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Beyond Legends: Debunking Myths and Revealing the Real Strength of Shaolin Monks

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Guest Post…

Sid Kemp, is a highly experienced life coach and devoted Zen practitioner with 40 years of dedicated practice. He is the author of multiple Amazon bestselling books published by prestigious publishers like McGraw-Hill and Entrepreneur Press. In addition to sharing Buddhist meditation since 1987, Sid has also contributed articles to and his wisdom has attracted a loyal following of over 6,000 people on Quora.

Question: How strong are Shaolin monks?

Sid’s Answer: I assume you mean the Shaolin monks who engage in physical martial arts training, and you are talking about physical strength of some sort. We still need to simplify the question. The martial arts training starts around age 4, but let’s look at physical maturity and peak performance, ages, say 18 to 25.

Darned strong.

Now, we’re not talking about power lifting. Being musclebound is definitely not a good quality for Shaolin Kung Fu.

So, what are the types of strength a Shaolin Monk with lifelong Kung Fu training has at this age:

  • Speed – both reaction speed and ability to coordinate the whole body to throw a punch or kick are top notch.
  • Flexibility – this is enormous. They are like gymnasts with muscles.
  • Ability to endure pain – this is something that people don’t generally train for, and they do, so top notch.
  • Ability to withstand blows from weapons, including spear points – truly extraordinary.
  • Ability to punch without breaking their own bones – top notch, as they practice by punching through thin paper into concrete or stone walls hundreds of times a day. This creates microfractures that heal, creating stronger bone every time.
  • Extraordinary strength of vulnerable parts of the body – amazing. They can hang for hours from their necks without choking.

These are all the results of the hard, or outer training in Kung Fu. This makes them very hard to hurt, and very dangerous when they fight. (Contrary to legend, it does not make them bullet proof or give them super powers.)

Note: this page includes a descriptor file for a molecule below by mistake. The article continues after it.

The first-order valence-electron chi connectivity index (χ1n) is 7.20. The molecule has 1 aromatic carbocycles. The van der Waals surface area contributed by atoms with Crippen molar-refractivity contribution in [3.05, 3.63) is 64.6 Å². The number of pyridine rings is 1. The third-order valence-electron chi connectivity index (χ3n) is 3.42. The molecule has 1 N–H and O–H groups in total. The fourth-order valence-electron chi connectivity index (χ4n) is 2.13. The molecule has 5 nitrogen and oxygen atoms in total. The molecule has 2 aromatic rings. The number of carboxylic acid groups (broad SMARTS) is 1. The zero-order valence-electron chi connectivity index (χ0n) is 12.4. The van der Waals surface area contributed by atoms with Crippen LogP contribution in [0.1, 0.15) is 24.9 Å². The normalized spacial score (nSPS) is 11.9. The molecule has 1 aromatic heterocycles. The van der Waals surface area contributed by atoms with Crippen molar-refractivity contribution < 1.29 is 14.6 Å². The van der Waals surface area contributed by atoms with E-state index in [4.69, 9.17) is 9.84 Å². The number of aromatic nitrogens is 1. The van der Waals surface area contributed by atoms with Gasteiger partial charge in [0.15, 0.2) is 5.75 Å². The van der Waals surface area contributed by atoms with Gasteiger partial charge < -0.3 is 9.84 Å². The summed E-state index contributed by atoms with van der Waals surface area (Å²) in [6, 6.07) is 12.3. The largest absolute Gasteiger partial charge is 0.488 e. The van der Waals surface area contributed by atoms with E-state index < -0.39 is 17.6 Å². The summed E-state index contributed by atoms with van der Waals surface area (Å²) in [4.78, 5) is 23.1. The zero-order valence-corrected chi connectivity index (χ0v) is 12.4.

Now, the monks do specialize during their teenage years and beyond. So, while they all have some ability in each of the areas above, each will have more of one of the last four items than he does of the others, due to more demanding training.

Around age 18, they begin to learn the inner aspect of martial arts, qigong. One reslt of this is longevity without arthritis and other effects of aging. Without qigong, martial artists are very likely to develop injury-related arthritis around age 65. With qigong, they can live much longer free of pain and still flexible.

A couple of interesting points. In all the videos I’ve seen, the monks who teach these younger men do not demonstrate anything. So what abilities they may have at, say, age 30 or older, is not displayed to the public, as far as I know.

I myself do not practice Kung Fu. My interest in Shaolin comes from the Buddhist history there. I do practice qigong. My own qigong teacher is not Shaolin, but he is a former kickboxer, an active martial arts master teacher, and over 80 years old with excellent flexibility and health, a wealth of common sense, and a great sense of humor.

There are a number of good videos about this on YouTube.

Read more from Sid.

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